Questions Remain on Bengals Offensive Line

Cincinnati Bengals Offensive Line
Cincinnati Bengals Offensive Line
Photo: USA Today Sports Images

NFL Wild Card - The Cincinnati Bengals got out to a comfortable lead against an injury-depleted Baltimore Ravens team last weekend and never looked back. Cincinnati went up 24-7 at the half and cruised to a 27-6 win. The game really wasn't that interesting—it featured 44 pass attempts from Anthony Brown, after all—but that doesn't mean there's nothing to review.

Really, I'm sure the big concern for Bengals fans going into the postseason is if their offensive line is going to hold up in protection. After all, they had a great run in last year's playoffs where they made the Super Bowl despite some shaky performances up front. However, in the big game they fell a little short, largely because they couldn't block Von Miller and Aaron Donald. Despite largely retooling their offensive line in the offseason, I'm not sure if they're much better equipped to hold up against the league's best pass-rushers.

Jonah Williams is a former first-round draft pick and a holdover from last year's offensive line. He has played a lot in Cincy but has never quite found the footing to match his high draft position. He has had some really rough games this year, and while Sunday wasn't one of them, he hasn't played well enough down the stretch to alleviate any concerns from Bengals fans.

The big issue with Williams is that he lacks top-flight athleticism for a left tackle who was at one point a first-round pick. When he gets beat, it usually looks like it's because he's very stiff. Look at the play below. His initial set looks fine, but when he has to redirect inside, it looks slow and awkward. His feet get stuck in the ground for a second and he allows the defender to almost topple him over. Williams (73) ends up stumbling backwards like Frankenstein's Monster frightened by a torch, and he never really recovers.

Williams may be my biggest concern, but really, while the offensive line has improved from last year, I'm not sure there's a single guy up front that I feel confident about not having a stinker at the worst time. It's not all about sacks, either; Joe Burrow has gotten pretty good at moving around in chaos and getting rid of the ball. It's about allowing Burrow an opportunity to use what may be the best group of receivers in the league.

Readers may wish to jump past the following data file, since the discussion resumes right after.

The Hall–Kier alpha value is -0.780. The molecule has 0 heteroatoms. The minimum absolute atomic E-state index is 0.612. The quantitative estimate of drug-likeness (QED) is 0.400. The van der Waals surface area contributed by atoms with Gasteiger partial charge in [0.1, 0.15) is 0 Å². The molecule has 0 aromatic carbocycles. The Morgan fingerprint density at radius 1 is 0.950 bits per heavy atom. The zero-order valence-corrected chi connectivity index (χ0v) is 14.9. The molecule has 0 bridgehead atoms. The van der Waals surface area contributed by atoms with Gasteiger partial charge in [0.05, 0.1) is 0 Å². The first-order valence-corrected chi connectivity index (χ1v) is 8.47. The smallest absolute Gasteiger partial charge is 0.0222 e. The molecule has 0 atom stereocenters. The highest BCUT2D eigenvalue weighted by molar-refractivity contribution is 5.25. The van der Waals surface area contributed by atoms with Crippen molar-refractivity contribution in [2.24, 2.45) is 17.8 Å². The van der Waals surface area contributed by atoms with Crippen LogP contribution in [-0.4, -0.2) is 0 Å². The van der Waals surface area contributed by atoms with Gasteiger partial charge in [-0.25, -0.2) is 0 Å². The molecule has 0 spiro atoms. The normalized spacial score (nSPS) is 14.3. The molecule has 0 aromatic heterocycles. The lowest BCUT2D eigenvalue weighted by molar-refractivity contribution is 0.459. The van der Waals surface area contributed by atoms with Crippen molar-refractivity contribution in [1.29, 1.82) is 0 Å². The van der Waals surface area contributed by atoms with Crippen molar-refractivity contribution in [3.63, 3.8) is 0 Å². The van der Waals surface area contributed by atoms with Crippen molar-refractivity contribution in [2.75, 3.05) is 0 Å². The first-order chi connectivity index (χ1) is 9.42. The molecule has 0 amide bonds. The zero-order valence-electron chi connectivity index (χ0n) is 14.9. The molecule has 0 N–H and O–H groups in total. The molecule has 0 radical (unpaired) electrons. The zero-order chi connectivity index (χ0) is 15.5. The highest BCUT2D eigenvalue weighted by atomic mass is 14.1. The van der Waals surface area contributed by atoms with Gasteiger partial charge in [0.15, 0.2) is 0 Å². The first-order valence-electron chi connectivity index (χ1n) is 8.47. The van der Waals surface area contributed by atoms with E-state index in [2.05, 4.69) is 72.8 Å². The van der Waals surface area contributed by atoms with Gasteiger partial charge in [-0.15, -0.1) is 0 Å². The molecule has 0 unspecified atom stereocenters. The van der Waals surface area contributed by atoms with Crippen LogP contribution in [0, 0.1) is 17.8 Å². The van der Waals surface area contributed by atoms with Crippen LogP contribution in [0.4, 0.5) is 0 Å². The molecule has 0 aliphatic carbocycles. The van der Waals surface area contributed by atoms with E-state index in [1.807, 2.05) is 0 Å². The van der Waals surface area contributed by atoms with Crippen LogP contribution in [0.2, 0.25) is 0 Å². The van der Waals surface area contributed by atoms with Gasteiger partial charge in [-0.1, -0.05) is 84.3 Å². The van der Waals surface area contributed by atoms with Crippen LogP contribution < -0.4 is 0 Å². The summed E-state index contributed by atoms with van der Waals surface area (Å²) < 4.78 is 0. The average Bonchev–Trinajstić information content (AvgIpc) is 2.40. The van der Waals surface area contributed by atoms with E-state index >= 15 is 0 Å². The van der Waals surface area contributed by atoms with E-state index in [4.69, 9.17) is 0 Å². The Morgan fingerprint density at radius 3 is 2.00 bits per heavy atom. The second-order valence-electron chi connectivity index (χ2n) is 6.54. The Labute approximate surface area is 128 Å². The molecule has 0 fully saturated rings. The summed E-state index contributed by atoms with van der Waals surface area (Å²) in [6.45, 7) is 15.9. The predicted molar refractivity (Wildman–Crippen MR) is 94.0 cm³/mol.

Two things are true on this next play. First, the pass protection isn't awful. Second, it probably cost Cincinnati a touchdown. Center Ted Karras ends up in a tough position here. He probably assumes that he's mainly going to be helping the right guard and will get some help from him at worst. But because of where the defensive tackle (Justin Madubuike, 92) rushes, not only is Karras the primary blocker, but he doesn't get any help from either of his guards so he ends up 1-on-1.

It's not the easiest block in the world without any help, but even centers occasionally have to block someone by themselves. Karras just gets too high here and can't re-anchor when the defensive tackle turns up the field to bullrush. Again, it's not awful pass protection in that he stays engaged and keeps himself between his man and the quarterback. But he gets pushed back enough that Burrow can't really step into the throw and leaves it short. That allows the defensive backs to break up what would have been a touchdown with a better throw. I have included the wide angle so you could see exactly what I'm talking about.


Alex Cappa left the game against Baltimore and it's looking like he'll be out for at least the wild-card round. For a team that already lost its starting right tackle in December, it's just another hole to plug. The one positive is that it's not like Alex Cappa has been Randall McDaniel this year.